A person is guilty of controlled substance crime in the second degree, intent to sell, if the person unlawfully possesses three grams or more of a mixture containing cocaine with the intent to “sell, give away, barter, deliver, exchange, distribute or dispose of to another.”  Minn. Stat. §§ 152.01, subd. 15a(3), .022, subd. 1(1) (2002).

            Appellant argues that the state’s only proof of appellant’s intent to sell is the officer’s testimony regarding the packaging of the cocaine found in appellant’s possession.  But intent to sell or distribute may be proven circumstantially by evidence as to a large quantity of the substance and evidence as to the manner of packaging.  State v. Lozar, 458 N.W.2d 434, 444 (Minn. App. 1990), review denied (Minn. Sept. 28, 1990).  Here, evidence was presented that the manner in which the cocaine was packaged supported the inference that appellant intended to sell the cocaine.  Appellant possessed more than three grams of cocaine which was found in eight separate baggies, five of which weighed close to 0.3 grams, an amount the officer testified is often bought and sold during controlled buys.  The officer also testified that in eight years of conducting controlled buys, he had never bought an eighth of an ounce of cocaine in eight separate baggies.

            Appellant argues that this evidence supports a rational hypothesis other than guilt, namely that the drugs were possessed for appellant’s personal use.  But we assume that the district court believed the officer’s testimony, Vick, 632 N.W.2d at 690.  The officer’s testimony regarding the packaging of cocaine, in combination with the fact that appellant was caught in possession of more than three grams of cocaine contained in eight separate individual baggies, is sufficient to support appellant’s conviction.


            Appellant argues that the district court’s findings of fact do not satisfy the written findings requirement of Minn. R. Crim. P. 26.01.  We disagree.

            Rule 26.01 mandates that in a case tried without a jury, the court shall “specifically find the essential facts in writing on the record.”  Minn. R. Crim. P. 26.01, subd. 2.  “If the court omits a finding on any issue of fact essential to sustain the general finding, it shall be deemed to have made a finding consistent with the general finding.” Id.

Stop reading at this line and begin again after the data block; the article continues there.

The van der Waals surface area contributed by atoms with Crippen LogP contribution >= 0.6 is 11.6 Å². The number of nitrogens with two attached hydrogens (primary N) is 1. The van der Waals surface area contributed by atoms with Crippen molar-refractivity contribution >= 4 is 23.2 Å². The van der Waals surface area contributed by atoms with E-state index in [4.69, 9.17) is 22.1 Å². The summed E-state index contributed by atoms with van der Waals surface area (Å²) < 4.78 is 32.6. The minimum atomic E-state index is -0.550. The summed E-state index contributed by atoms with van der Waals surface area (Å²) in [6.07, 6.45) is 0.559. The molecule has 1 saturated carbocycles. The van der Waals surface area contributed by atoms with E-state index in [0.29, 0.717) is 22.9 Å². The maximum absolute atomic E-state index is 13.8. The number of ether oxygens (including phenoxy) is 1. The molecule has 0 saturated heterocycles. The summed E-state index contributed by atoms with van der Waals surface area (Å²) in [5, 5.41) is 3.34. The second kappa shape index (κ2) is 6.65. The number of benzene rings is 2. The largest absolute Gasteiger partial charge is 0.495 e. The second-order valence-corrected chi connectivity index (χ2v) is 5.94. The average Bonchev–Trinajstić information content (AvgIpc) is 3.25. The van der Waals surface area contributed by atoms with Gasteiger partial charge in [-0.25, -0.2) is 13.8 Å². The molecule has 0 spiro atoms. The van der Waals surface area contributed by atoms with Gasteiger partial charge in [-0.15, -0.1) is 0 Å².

The district court made the following findings of fact regarding the second-degree controlled substance charge:

            1.         Defendant on one or more occasions within a ninety-day period sold one or more mixtures of a total weight of three grams or more containing cocaine.


            2.         Defendant knew or believed that the substance sold or possessed with the intent to sell was cocaine.


            3.         Defendant’s act took place on December 5, 2003.           


            Appellant argues that the district court’s findings contravene the rule because they do not meet the goal of aiding the appellate court in reviewing the conviction.  See State v. Scarver, 458 N.W.2d 167, 168 (Minn. App. 1990) (“The purpose of written findings is to aid the appellate court in its review of conviction resulting from a nonjury trial.”).         

            Here, the district court’s findings of fact address each element of appellant’s offense and are sufficient to allow meaningful appellate review.  Further, even if the district court failed to make a necessary finding, it is deemed to have made all factual findings necessary to support its general finding that appellant is guilty of second-degree controlled substance crime.  See Minn. R. Crim. P. 26.01, subd. 2; State v. Totimeh, 433 N.W.2d 921, 924 (Minn. App. 1988), review denied (Minn. Feb. 22, 1989) (“Even though the trial court did not specifically find [the defendant] entered with intent to commit criminal sexual conduct, such intent can be assumed to be included in the general finding.”).